Luthier finds his calling in guitar work
by Kristin Finney
January 26, 2014 11:55 PM | 701 views | 0 0 comments | 8 8 recommendations | email to a friend | print
HAHIRA — The first three songs Scott Dorscheimer ever learned on guitar were Bob Marley’s “Redemption Song,” Eric Clapton’s “Layla” and The Allman Brothers’ “Sweet Melissa.”

He started when he was 18 when, watching a friend play guitar, he was struck by a desire to pick it up himself.

He took a couple of lessons and learned a few chords, teaching himself after that.

Dorscheimer’s father was an electrical engineer who built cabins in his spare time with Dorscheimer growing up helping him saw, cut and nail them together.

Once he got into guitar playing, Dorscheimer’s mind returned to all that woodwork and he started wondering how hard it would be to build a guitar from scratch, piece by piece.

On a visit in Bozeman, Mont., a chance conversation about guitars at a pub in Big Sky introduced Dorscheimer to the manager of Gibson Guitars in Bozeman.

Two weeks later, he hooked a U-Haul up to his truck and moved to Montana, going to work for Gibson.

“Gibson builds all their acoustic guitars out there. The weather is really conducive for the wood out there because of the humidity. It’s a dry air.”

He ended up staying there for a year, long enough to learn a few things about guitars, and long enough to discover that what he was seeking wasn’t something you could find in a factory, not even one that created guitars.

He met the guys at Gibson who did custom work by hand and started talking with them. Two of them had gone to a luthier, or guitar building, school in Phoenix, Ariz., and Dorscheimer decided that was where he’d head. He even wrote a check to the school, a check he still holds onto today. But, like the oft-quoted line from John Lennon, life is what happens when you’re making other plans.

A conversation with two professional luthiers convinced him that guitar building was a long, hard road to make a living.

“You’ve got to pay your dues. There’s no other way around it.”

Dorscheimer ended up moving back to Atlanta and going to college, majoring in political science and business administration, but he didn’t give up on guitars. He kept working at it, at first ordering guitar making kits that came with half of the steps done. He’d take baby steps with each one, learning a little more each time, slowly working backwards to get to the point where he was starting from scratch.

“The only way to do this is to get in there.”

He ended up going into insurance, something that his stepfather did, sticking with it for 15 years, building guitars on the side.

“There would be times when I could build more and other times when I wasn’t able to build too much because of circumstances: money, machinery and time.”

Insurance brought Dorscheimer and his family to down to Hahira, but he slowly started feeling burned out.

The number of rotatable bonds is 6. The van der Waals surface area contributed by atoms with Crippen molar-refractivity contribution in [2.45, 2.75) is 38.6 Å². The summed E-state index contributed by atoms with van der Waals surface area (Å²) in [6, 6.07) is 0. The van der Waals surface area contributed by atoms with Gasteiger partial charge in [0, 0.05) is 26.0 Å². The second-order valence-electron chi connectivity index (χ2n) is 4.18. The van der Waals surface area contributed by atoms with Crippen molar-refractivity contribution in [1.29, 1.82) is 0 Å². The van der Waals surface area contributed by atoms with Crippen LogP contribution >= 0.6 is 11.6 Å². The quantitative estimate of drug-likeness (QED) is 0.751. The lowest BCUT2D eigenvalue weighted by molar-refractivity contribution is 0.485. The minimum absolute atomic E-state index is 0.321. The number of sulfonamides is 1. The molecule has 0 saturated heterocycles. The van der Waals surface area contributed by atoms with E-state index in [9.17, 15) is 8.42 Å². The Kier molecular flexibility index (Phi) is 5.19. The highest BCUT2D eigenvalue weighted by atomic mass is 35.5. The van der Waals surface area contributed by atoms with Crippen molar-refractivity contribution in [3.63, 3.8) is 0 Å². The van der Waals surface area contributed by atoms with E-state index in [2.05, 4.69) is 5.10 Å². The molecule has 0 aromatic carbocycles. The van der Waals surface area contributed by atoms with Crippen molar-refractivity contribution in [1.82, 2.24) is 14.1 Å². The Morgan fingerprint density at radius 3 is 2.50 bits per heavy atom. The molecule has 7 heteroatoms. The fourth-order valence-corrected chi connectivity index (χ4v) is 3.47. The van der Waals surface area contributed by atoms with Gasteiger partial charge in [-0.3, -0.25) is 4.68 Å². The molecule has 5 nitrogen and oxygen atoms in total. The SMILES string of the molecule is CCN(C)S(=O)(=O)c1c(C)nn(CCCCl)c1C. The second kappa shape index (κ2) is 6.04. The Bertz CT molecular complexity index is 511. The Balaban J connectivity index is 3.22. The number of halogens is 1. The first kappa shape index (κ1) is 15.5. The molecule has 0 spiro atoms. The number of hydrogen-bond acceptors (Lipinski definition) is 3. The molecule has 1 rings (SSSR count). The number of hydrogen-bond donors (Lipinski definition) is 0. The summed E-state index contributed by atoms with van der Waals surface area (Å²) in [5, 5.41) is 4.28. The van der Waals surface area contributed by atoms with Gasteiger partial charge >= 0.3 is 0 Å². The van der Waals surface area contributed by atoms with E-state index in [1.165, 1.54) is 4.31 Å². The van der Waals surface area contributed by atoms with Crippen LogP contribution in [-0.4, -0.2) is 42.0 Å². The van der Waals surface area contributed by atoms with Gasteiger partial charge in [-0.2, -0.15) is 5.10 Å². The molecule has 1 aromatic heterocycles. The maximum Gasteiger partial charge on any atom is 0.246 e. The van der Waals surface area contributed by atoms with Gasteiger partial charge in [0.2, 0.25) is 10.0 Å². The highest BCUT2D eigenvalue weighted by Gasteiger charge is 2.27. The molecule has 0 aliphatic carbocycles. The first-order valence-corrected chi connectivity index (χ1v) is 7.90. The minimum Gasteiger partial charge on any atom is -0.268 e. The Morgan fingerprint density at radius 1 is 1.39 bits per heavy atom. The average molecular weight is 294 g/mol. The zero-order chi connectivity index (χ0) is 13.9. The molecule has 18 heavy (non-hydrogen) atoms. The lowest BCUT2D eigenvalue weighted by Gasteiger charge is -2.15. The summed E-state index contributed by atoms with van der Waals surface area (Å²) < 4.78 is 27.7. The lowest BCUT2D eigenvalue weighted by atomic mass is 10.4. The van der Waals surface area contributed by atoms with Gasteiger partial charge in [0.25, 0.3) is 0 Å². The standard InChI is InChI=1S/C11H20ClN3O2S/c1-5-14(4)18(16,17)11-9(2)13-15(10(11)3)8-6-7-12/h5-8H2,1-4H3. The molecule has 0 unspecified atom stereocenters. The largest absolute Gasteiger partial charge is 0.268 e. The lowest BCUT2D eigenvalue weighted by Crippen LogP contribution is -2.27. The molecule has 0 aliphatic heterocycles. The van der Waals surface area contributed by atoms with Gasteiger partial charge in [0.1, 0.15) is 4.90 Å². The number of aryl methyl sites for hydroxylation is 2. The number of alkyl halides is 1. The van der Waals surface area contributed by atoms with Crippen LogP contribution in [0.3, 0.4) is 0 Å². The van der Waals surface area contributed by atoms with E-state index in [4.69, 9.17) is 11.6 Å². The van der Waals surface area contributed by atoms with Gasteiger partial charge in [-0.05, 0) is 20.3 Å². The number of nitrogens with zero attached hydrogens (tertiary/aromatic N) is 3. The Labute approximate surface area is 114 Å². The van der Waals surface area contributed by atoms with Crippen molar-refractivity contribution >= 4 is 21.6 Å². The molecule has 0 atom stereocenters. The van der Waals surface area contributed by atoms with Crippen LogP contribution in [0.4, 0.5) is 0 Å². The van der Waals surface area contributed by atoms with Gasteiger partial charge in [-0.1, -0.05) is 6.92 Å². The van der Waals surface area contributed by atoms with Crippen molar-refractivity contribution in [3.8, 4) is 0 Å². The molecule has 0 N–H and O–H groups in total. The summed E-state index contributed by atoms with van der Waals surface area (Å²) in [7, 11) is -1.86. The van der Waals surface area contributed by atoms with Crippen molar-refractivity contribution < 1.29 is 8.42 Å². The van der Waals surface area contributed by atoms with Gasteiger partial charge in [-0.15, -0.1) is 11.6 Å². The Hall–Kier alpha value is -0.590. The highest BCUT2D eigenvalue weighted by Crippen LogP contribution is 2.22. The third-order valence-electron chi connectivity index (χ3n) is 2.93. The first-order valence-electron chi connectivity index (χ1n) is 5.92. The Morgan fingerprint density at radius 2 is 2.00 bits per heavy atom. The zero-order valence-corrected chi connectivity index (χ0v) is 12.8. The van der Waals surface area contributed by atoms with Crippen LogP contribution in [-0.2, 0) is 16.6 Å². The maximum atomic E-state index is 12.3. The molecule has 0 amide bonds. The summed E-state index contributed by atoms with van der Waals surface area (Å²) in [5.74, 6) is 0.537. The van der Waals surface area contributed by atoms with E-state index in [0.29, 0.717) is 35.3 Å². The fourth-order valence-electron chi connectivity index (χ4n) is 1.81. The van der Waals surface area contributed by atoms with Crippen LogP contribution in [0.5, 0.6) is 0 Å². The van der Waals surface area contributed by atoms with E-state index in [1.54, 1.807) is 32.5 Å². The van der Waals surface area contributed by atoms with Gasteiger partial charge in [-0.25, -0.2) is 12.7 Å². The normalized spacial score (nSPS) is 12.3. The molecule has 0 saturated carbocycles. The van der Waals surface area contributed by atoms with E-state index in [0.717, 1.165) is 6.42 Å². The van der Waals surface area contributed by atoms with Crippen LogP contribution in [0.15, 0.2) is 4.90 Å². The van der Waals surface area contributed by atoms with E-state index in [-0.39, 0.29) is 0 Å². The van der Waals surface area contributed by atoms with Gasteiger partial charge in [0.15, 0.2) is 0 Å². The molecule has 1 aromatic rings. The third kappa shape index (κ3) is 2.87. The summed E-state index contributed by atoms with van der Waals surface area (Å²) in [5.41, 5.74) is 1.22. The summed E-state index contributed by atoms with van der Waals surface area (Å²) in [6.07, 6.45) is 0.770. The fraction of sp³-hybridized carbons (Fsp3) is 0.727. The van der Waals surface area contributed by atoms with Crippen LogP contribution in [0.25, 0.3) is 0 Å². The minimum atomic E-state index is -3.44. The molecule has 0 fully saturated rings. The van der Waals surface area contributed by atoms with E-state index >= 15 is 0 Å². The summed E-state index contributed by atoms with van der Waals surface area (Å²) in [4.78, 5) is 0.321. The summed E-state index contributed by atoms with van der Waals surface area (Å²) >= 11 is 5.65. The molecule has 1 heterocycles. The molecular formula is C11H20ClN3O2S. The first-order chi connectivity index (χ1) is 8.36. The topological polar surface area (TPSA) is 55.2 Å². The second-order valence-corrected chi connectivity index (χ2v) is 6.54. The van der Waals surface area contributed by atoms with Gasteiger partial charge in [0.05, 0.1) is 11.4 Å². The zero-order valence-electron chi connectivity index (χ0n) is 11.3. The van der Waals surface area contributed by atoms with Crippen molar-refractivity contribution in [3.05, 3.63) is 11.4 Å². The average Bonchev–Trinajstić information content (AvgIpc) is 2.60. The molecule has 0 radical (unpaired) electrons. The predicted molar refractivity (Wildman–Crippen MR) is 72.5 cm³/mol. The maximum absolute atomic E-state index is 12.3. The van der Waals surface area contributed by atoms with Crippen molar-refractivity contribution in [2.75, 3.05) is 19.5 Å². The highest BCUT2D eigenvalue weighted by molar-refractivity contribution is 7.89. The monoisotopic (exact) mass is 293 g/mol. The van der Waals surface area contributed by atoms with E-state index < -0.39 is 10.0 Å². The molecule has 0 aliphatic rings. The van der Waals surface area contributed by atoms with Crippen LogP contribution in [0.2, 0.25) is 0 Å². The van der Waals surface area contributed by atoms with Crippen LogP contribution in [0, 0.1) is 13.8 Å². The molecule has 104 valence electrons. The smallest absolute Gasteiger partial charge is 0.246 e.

When his father died — the father who showed him how to work wood, showed him how to take dissimilar parts and build something accordant out of them — he started thinking about his life, about the years, about his love and hate, tug-of-war relationship between his desire to build guitars and the circumstances of life.

“It made me take a step back ... It was a kind of a wake-up call.”

So, here’s a question: you live in Hahira and you want to pursue your passion of crafting acoustic guitars from scratch. Where do you go to develop your craft?

If you said the local barbershop, you’re right.

Dorscheimer mentioned to his barber, Jimmy, one day that he built guitars and Jimmy sent him to see his cousin, Mike Daugherty, who’s been making violins since the 1980s.

Dorscheimer and Daugherty started hanging out, talking with each other about projects they were working on.

Eventually, Dorscheimer ended up making a guitar in Daugherty’s shop as a kind of joint project.

“He’s helped me learn to hear the right tones in the wood before I build it, making sure the tones match.”

Now, Dorscheimer splits his guitar building between Daugherty’s and at home in a side room of the house outfitted with saws and clamps, soaking the wood in his bathtub to make it more pliable.

He also works with wood in other ways, building chairs, belt buckles and rustic decor.

It’s been a long road for Dorscheimer to finally arrive at focusing on guitars, but he has no regrets about it. If anything, it’s taught him patience.

“If I can just sit back and let things happen, it’s amazing how thing truly fall into place.”

Last year, he got up the courage to take his guitars to the Naturally Acoustic Guitar Show at Lake Oconee. There, he was able to meet his peers, his fellow luthiers, and compare techniques. Dorscheimer was nervous, but everyone was encouraging, offering feedback and advice, which he sums up in four short lines, four short lines that sketch out his past and his future in the same way you might sketch out the design of a guitar’s peg head, or the layout of a cabin.

Good work. Rough at some spots. Great at some things. Keep going.

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